Old friends:

Old stories, like old friends, are calling. I’m wondering if I should answer.

Maybe it’s that my brain is suddenly open to the possibilities. There’s now a much larger space for creativity and art in my life.

I’ve always wanted to do so many different things. Life is too short and the world too diverse to focus only on one small part of the human experience. My favorite vacation spot: one I’ve never been to before. My fave color: I have to pick just one? Hmm … The golden yellow of dawn, the flamboyance of turquoise and the coolness of teal, the in-your-face pop of fuchsia, the juicy tartness of bright green. Bob Dylan, Jewel, Taylor Swift, Bon Jovi, Katy Perry–all have a place on my mp3 player. I have favorites, but my greatest joy is learning and expanding my knowledge. Variety is the spice of life (yes, I know, spoken like a true Sagittarius).

Maybe that’s why I chose to be a writer. Writing takes us to places mundane and extraordinary. We can go from a wardrobe to Narnia, down the rabbit hole or through the looking glass to Wonderland. When the writing is at its best, we journey deep inside of ourselves.

So when I brew a pot of tea and finally sit down at my computer, I find myself surrounded by characters and stories, all practically shouting, ‘Pick me!’ So many creatures, from dark elves to house sprites, and characters, from Harvard students who dig archeology to women who kick ass in the ring and in the boardroom, from seasoned witches to those just learning about magic, are right there, waiting for me to enter their stories and continue writing.

I’ve learned enough to know that stories don’t get told if I stop writing every time another tale or character knocks at the door. Every manuscript takes dedication; I keep writing even if I start spinning my wheels. Writing is a journey into uncharted territory; of course the roads are winding and rocky. But you can’t just leave the story stuck in the mud. Yep, I know that. It’s the effort, the struggles, the problem-solving that makes writing such an adventure.

I love so many different types of books–different tones, different genres, different types of characters, etc. From a career standpoint, I worry about the pitfalls of wanting to write in a number of different genres. It’s not a matter of dedication. It’s just that so many different parts of the human experience have value, and I want to explore those experiences as an artist. And many writers have done this (Ursula K. Le Guin, Neil Gaiman, and Alice Hoffman come to mind). For now, I’m following my heart. Every one of us has a unique path–we have our stories, just as our characters have theirs.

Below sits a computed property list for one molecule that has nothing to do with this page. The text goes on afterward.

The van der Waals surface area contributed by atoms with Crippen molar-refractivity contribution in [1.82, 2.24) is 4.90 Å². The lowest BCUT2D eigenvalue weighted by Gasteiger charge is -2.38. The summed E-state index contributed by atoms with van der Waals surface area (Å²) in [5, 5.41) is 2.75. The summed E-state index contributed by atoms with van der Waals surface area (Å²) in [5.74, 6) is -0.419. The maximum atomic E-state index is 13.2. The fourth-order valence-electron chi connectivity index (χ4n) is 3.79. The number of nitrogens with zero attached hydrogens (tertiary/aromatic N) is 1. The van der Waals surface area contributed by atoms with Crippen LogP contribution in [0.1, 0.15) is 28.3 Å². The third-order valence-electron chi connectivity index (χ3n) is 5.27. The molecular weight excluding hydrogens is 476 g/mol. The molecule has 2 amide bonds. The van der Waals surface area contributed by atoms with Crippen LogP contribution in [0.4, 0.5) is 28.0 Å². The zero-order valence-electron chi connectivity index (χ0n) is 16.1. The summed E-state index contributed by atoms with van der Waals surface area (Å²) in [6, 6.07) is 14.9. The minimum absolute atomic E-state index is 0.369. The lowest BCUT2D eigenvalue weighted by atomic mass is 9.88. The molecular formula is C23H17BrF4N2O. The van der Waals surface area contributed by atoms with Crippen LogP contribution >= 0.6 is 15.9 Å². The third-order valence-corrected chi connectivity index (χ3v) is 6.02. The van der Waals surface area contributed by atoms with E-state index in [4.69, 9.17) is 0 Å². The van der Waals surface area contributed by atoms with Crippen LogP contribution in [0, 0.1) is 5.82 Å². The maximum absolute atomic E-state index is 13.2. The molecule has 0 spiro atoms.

It’s nice to know those old stories and characters (yes, Neesa, I know, you’re not old, per se) are still in there somewhere. It means they’ve stuck with me, and maybe if they have staying power for me as a writer, they’ll have meaning for readers as well.

But it’s one word, one scene, one story at a time. And just like a road trip, you can’t be en route to South Dakota and suddenly decide you want to go to Maine. But just because you’re on your way to the Badlands now, that doesn’t mean that Acadia National Park can’t be part of your journey later.

Well, I’m off. Going to put some chains on the tires and keep on truckin’.

4 thoughts on “Old friends:

  1. Great post.
    I was seduced by a meme yesterday ~ one that asked the usual silly questions. (My favourite book? Are you nuts? That’s like asking me to name my favourite child!)
    My eye was drawn by this comment: I’ve learned enough to know that stories don’t get told if I stop writing every time another tale or character knocks at the door. (Or if we stop writing, full stop, so to speak!) I’m in the process of creating fairy stories, which are to be the work of one of my characters. Ideas merge with the main narrative, sending me off on diverse paths. I leave breadcrumbs & cross my fingers…
    Being sidetracked by ‘life’ is beyond frustrating too. So yes, for similar & slightly different reasons, one word, one scene, one story at a time.
    C x

    • I love a good fairy story! And yes, sometimes a story takes you on a different path from what you expected, but sometimes it’s down that overgrown side path that the true story lies.
      Happy writing!

    • Indeed. Out of nowhere she just pops in, sits down beside me and says, “Whatcha doin’?” and tries to tempt me with promises of adventures among the fairie. Ah, Neesa, if I had a dollar for every time I’ve been tempted by tales of tricksy fae… Glad to hear that you heart her, Kathleen. Something tells me you’ll be seeing her around. šŸ™‚

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